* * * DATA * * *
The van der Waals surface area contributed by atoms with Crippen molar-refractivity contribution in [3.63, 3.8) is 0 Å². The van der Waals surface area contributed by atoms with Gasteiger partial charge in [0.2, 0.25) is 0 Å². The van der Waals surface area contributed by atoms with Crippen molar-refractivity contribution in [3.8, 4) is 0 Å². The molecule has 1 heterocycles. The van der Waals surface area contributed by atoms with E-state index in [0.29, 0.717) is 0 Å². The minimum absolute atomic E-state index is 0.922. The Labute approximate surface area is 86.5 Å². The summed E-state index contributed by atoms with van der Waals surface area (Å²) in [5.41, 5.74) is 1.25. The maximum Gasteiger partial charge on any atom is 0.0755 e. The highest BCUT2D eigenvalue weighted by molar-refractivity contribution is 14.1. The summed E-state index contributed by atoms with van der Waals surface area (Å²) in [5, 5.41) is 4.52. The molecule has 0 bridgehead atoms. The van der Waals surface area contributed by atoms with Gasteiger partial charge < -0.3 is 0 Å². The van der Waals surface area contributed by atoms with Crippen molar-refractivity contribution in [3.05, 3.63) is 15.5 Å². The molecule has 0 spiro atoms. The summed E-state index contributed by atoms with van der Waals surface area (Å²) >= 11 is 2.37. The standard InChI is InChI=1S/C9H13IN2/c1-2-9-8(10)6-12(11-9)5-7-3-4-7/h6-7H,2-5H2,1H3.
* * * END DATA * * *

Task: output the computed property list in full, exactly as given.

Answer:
The van der Waals surface area contributed by atoms with Crippen molar-refractivity contribution in [3.63, 3.8) is 0 Å². The van der Waals surface area contributed by atoms with Gasteiger partial charge in [0.2, 0.25) is 0 Å². The van der Waals surface area contributed by atoms with Crippen molar-refractivity contribution in [3.8, 4) is 0 Å². The molecule has 1 heterocycles. The van der Waals surface area contributed by atoms with E-state index in [0.29, 0.717) is 0 Å². The minimum absolute atomic E-state index is 0.922. The Labute approximate surface area is 86.5 Å². The summed E-state index contributed by atoms with van der Waals surface area (Å²) in [5.41, 5.74) is 1.25. The maximum Gasteiger partial charge on any atom is 0.0755 e. The highest BCUT2D eigenvalue weighted by molar-refractivity contribution is 14.1. The summed E-state index contributed by atoms with van der Waals surface area (Å²) in [5, 5.41) is 4.52. The molecule has 0 bridgehead atoms. The van der Waals surface area contributed by atoms with Gasteiger partial charge < -0.3 is 0 Å². The van der Waals surface area contributed by atoms with Crippen molar-refractivity contribution in [3.05, 3.63) is 15.5 Å². The molecule has 0 spiro atoms. The summed E-state index contributed by atoms with van der Waals surface area (Å²) >= 11 is 2.37. The standard InChI is InChI=1S/C9H13IN2/c1-2-9-8(10)6-12(11-9)5-7-3-4-7/h6-7H,2-5H2,1H3.